Does the sexuality of the Men and Women in the military matter?

A man has arms and legs. Not so coincidentally, so do women. Also not so coincidentally, black men and women have arms and legs. Catholic or Christian men and women have arms and legs. Republican and Democratic men and women have arms and legs. All of these people are different in some way or form, and yet they all have arms and legs. All of their arms and legs function the same way as well. There is no difference in the capability of these people. It is not until you bring in the sexuality of these men and women does the military begin to question their capability.

The Don’t ask, Don’t Tell doctrine was a law that allowed gay men and women to serve in the military under the grounds that their sexuality remain a secret. If they are very open about their sexuality and inform those that they are gay, they would be discharged. This bill has been recently repealed and gays are now allowed to be open about their sexuality in the military without fear of being discharged. With the acts repeal, it is now an important philosophical question whether or not gay or lesbians should be able to serve in the military.

I think that it is certainly and rightfully okay for them to serve. Take into consideration what I said earlier. Their arms and legs function with the same capabilities as anyone else. They can defend this country just as well as anyone else. The only real question should be what exactly is different about them that makes it such a big deal? Nicholas Ferroni from the Huffington Post has written a great piece about how our country would not exist the way it does today if it were not for that of a gay man. This article sums up my entire view of the question. I just do not see any justification to prohibit someone from serving in the military, because of who they like.

Counter arguments suggest that the heterosexual community within the military, which is the obvious majority, would feel uncomfortable doing the normal things with gay or lesbian soldiers, such as showering. The heterosexual soldiers would feel like they are being watched and uncomfortable when around these soldiers. While I can see and accept this argument, I do not necessarily think that it is strong enough to not allow gay men and women serve the military.  Do things like this matter enough to discriminate against an entire population of people from protecting the country? I think they should not.

About ryanbierschenk

Student at ODU.
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5 Responses to Does the sexuality of the Men and Women in the military matter?

  1. Bryan O'Loughlin says:

    As a country we were born out of change and into freedom, but we forget that simple true, and try with all our might we resist anything out of the normal. At curtain point we have realize that it is not fear of the unknown that makes us hostile but fear of a disruption to the views we so seemingly hold and take as truth. Those who remain up in arms to gays serving are just not willing to accepte that, that way of thinking is gone, and will no longer be normal. No argument can never justify a reason to violate another humans rights; and the ones used are often so selfish, and so arbitrary that the arguments defeat themselves in how senseless they are. If the majority of the military is still bothered by gays, and many still are, many have never had a gay friend, and many in their mind think of gays as a different species; those people should not be serving this country. We protect and serve every American, not just the ones like ourselves, and not just the ones with the same beliefs. As a member of the military it is not our place to pass judgment on another, we defend freedom in all forms, we defend the right for people to hate us for gods sake! The least we can do is defend your right to get up beside me in battle and defend and die for that chance.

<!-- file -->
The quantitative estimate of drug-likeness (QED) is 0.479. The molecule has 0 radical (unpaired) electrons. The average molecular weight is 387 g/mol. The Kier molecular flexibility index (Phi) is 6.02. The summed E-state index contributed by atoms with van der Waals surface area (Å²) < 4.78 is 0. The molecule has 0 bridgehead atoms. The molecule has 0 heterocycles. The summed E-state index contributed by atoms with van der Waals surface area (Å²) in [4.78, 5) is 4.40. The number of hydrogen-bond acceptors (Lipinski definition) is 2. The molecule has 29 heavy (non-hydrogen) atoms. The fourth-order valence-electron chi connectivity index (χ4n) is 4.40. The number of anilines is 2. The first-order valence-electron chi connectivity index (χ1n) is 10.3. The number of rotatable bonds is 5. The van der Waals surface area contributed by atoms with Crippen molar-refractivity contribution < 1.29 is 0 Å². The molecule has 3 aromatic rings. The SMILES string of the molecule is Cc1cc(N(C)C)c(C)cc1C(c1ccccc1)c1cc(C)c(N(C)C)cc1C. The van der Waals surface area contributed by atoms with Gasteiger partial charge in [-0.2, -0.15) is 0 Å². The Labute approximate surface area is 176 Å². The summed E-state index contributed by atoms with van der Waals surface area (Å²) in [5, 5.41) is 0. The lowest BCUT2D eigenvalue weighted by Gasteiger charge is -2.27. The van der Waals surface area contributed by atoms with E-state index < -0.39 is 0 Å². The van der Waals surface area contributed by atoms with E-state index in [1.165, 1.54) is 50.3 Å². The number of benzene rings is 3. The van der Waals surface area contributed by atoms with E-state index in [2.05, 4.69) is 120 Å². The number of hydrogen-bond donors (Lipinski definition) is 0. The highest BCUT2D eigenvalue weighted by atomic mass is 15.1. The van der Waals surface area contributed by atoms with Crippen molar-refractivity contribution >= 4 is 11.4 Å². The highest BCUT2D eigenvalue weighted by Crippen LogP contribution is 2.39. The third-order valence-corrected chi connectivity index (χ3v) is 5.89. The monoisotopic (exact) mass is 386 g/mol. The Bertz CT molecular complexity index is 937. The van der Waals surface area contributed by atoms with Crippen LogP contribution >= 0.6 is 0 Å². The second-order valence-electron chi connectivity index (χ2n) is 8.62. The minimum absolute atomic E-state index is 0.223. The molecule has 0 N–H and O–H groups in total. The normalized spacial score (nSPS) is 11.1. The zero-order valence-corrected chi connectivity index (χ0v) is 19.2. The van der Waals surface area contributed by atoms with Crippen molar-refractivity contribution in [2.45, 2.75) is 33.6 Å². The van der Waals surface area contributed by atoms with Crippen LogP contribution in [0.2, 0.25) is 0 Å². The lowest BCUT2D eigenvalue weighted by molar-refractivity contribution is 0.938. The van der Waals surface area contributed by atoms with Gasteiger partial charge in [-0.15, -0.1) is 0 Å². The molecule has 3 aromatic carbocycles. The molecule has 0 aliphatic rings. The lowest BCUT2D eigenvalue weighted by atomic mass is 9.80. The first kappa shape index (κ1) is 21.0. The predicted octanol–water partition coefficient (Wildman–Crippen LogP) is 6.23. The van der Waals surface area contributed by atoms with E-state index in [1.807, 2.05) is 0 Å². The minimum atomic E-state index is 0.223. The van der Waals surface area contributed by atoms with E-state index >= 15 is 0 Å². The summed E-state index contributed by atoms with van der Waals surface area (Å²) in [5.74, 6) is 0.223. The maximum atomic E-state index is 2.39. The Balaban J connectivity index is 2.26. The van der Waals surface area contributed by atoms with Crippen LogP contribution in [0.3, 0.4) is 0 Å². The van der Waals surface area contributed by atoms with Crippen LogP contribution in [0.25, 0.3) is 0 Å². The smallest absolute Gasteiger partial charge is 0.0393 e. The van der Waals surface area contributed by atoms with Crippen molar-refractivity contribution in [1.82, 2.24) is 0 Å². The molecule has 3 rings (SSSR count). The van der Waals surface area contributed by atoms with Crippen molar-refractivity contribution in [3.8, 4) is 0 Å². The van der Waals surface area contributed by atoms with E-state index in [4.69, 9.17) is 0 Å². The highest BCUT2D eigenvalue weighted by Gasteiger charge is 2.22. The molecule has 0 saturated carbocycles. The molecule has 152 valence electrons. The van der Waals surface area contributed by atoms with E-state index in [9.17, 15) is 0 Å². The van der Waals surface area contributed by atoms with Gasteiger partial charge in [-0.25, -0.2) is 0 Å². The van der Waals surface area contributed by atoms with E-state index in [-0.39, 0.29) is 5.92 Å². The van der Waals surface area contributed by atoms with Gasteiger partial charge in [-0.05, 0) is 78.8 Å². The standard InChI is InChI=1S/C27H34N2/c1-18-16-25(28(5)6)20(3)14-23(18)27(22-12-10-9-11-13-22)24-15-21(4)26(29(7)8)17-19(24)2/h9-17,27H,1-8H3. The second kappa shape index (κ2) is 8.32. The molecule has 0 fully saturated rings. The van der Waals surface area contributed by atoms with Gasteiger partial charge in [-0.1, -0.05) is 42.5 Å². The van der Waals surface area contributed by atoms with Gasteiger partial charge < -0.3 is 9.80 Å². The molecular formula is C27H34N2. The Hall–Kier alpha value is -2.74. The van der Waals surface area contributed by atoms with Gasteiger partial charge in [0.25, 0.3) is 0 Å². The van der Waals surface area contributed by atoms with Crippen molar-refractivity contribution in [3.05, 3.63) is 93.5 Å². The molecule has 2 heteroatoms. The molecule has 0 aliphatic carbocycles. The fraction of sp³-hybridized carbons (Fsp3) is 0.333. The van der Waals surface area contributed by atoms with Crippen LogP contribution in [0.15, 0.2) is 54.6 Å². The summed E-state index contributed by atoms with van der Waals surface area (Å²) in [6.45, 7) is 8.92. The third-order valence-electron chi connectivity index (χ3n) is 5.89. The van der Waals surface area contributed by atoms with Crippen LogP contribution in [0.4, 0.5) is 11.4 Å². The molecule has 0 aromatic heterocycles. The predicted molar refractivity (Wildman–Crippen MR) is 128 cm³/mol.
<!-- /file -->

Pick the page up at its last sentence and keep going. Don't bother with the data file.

• ryanbierschenk says:

      I feel the same way. If I were serving in the military with a gay man at my side, I as a straight man would not think any less of him and would in fact hope he would trust me with his life in the same way I would put my trust my life in his hands. Commenting on what you said about how the majority of the military is still bothered by gays and think of gays as a different species or never had a gay friend, I can almost guarantee they have known someone who was gay and put a lot of trust in that person but did not even know they were gay because that person was merely in the closet and not open about it.

  2. theyoungleo says:

    The idea of sexuality in the military is so highly conceptualized through what we see in the movies or even in video games such as call of duty. I do believe that moving forward that sexuality will become more of an open topic to discuss and to accept.

    • ryanbierschenk says:

      Yeah, I’d agree with this fully. In the article that I posted in the blog from the Huffington Post, the author, Nicholas Ferroni, actually says he thinks that this decade may be defined by the way we conceptualize gay rights, much like the 1960’s were defined by civil rights.

  3. sylvia izzo says:

    I think its a little more then just having arms and legs. In 1997 40% of military members did not care if a gay/lesbian service member was working side by side. In 2004 the same study was conducted and 75% of military personnel didn’t care if there was a gay/lesbian worked side by side. Whether gay or straight the training is the same.

    The concern was the fact of the close quarters. We divid men and women for a reason i.e. showers, toilets and sleeping quarters. Now you will have the same sex (gay and straight) sleeping side by side. The sexual tension will be there 100% of time. But we are all professional.

    I believe that everyone should have the right to die for their country….gay or straight!!

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